OP Home > Locations > North America > The Season Of Solitude


Tuesday, October 25, 2011

The Season Of Solitude

Marc Adamus’ winter landscape images combine light, form and color to transport the viewer into a place and a state of emotion

Labels: Locations
This Article Features Photo Zoom
Adds Adamus, "One thing that you have to pay real close attention to is exactly what the conditions of the snow are and how you're going to get where you're going. Obviously, there are skis and snowshoes, and there are advantages and disadvantages of each. But the main thing for me when I'm in the mountains is what the avalanche conditions are going to be like and picking the safest route of approach. People back East are saying, 'Avalanches, really?' Avalanches are a big killer out West here among winter backcountry enthusiasts. Every region has its own avalanche forecasting center, and they do a pretty good job of keeping you apprised of what the current avalanche conditions are, and just doing some snow pack analysis yourself—not just because of avalanches, but for ease of travel.

"For example," Adamus continues, "if there was a warm spell or a few days of sunny weather, and we had a nice firm crust form on top of the snow, and then a new storm came and dumped a bunch of new snow on top of that, that might make for bad avalanche conditions because you have a real inconsistency in the snow pack—you have light snow on top of that hard icy snow—but it also makes for really good walking conditions. If it's just been dumping and dumping, and you don't have that firm crust anywhere to walk on, then you can find yourself even with big fatty skis or 30-inch snowshoes wading around in thigh-deep snow, taking the entire day to go a mile and a half. That's not very much fun. Then you really have to try to pick the ridge routes that get windswept when that happens, and sometimes you just really have to scale back your ambitions on account of the snowfall. When it's really light powdery snow and there's a whole lot of it, I don't care what you have on your feet or who you are, you're just not gonna get all that far in it."

In spite of the challenges of cold weather—actually, because of them—Adamus relishes his travels in the heart of winter.

"Oftentimes, people just kind of previsualize the winter landscape as dark and foreboding," he says. "It's not natural to them. But once you get familiar with it, and prepared for going out in it, winter can be just as beautiful as anything. Also, you can get out there and have these places completely to yourself in winter, which is another thing I really love about it, and the amount of unique picture opportunities it gives you—the combination of all those things just makes winter an endless source of fascination for me.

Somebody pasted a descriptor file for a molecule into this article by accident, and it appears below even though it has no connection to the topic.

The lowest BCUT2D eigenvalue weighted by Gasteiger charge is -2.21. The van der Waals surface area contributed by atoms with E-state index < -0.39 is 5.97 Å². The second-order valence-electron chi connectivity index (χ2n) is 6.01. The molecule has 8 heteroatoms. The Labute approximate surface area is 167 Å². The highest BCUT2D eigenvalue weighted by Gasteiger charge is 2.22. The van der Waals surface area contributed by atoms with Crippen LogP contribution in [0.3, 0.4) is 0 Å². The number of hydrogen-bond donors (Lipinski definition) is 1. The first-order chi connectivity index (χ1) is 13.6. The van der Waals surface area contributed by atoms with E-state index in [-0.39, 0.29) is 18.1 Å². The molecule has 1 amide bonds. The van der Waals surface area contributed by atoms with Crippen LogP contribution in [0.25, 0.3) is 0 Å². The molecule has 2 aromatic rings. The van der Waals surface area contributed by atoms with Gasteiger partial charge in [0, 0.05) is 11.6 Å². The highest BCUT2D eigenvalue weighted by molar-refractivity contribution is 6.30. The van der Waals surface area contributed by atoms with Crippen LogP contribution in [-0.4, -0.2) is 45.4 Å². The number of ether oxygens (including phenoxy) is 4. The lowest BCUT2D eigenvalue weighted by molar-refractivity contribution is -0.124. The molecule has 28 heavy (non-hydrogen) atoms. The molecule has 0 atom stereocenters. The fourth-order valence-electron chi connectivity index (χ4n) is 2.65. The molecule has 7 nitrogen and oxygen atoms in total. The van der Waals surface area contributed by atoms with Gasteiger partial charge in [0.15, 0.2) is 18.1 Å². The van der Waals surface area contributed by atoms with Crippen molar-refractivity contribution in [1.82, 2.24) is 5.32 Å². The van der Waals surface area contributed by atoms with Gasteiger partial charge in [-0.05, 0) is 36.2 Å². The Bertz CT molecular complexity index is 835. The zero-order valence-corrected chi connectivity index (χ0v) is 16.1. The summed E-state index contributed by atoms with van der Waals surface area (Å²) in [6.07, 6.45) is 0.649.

"Your best photographs are going to come from the places you know best," concludes Adamus, "and the places that you've really taken the time to get to know and to care about. I just absolutely love the winter landscape. If I hated it, I probably wouldn't make very good pictures of it. In any type of photography, it all just comes down to having a good relationship with your subject."

You can see more of Marc Adamus' work at www.marcadamus.com.

Depth-Of-Field Blending Technique
To create the image Marc Adamus calls "Ice Art," not only did the photographer capitalize on the winter landscape's predisposition for reflecting beautiful skies in ice and snow, but he used a favorite advanced Photoshop technique he calls Depth of Field Blending. He recently has been teaching the technique in workshops, and he explains the concept behind it here.

"That's a study of reflected light," Adamus says of the "Ice Art" image. "I never would have been able to come up with a perspective like that, and get that type of separation and get everything sharp, if not for the depth-of-field blending. I was able to focus at 10 different focal points and blend them all together so that I had the image sharp. Otherwise, there's no way that I could have come up with a perspective like that and have that type of separation.
"When people realize they can blend from different focal points to get the depth of field they need," he continues, "they're completely enthralled with the concept and think they should use it anywhere at anytime, and that's really not the case. It's something where you have to know what you're getting yourself into because sometimes it can be excruciatingly painful.

"If you had a field of wildflowers and grasses, for instance," Adamus says, "a finely detailed foreground, and you're shooting a big wide-angle lens that has lots of distortion around the edges, the combination is just going to make depth-of-field blending really difficult. There are tools to help photographers—one is Helicon Focus, which was developed for macro photographers to help Photoshop identify the sharp pixels and keep only the sharp ones and throw away the soft pixels—but the fact remains that anytime you change the focal point, you're also adjusting the focal length ever so slightly, and it's that disconnect, that inconsistency, that really causes problems."

Concludes Adamus, "Then again, there are other times, like ice, sandstone or anything with a very consistent texture throughout, or anything naturally layered or segmented in some way—it can be very easy to mask those images together. Sandstone, for example, has a very consistent texture. So even if your images don't line up perfectly, it's very easy to fudge it a little bit and make the blend pretty seamless."


Add Comment


Popular OP Articles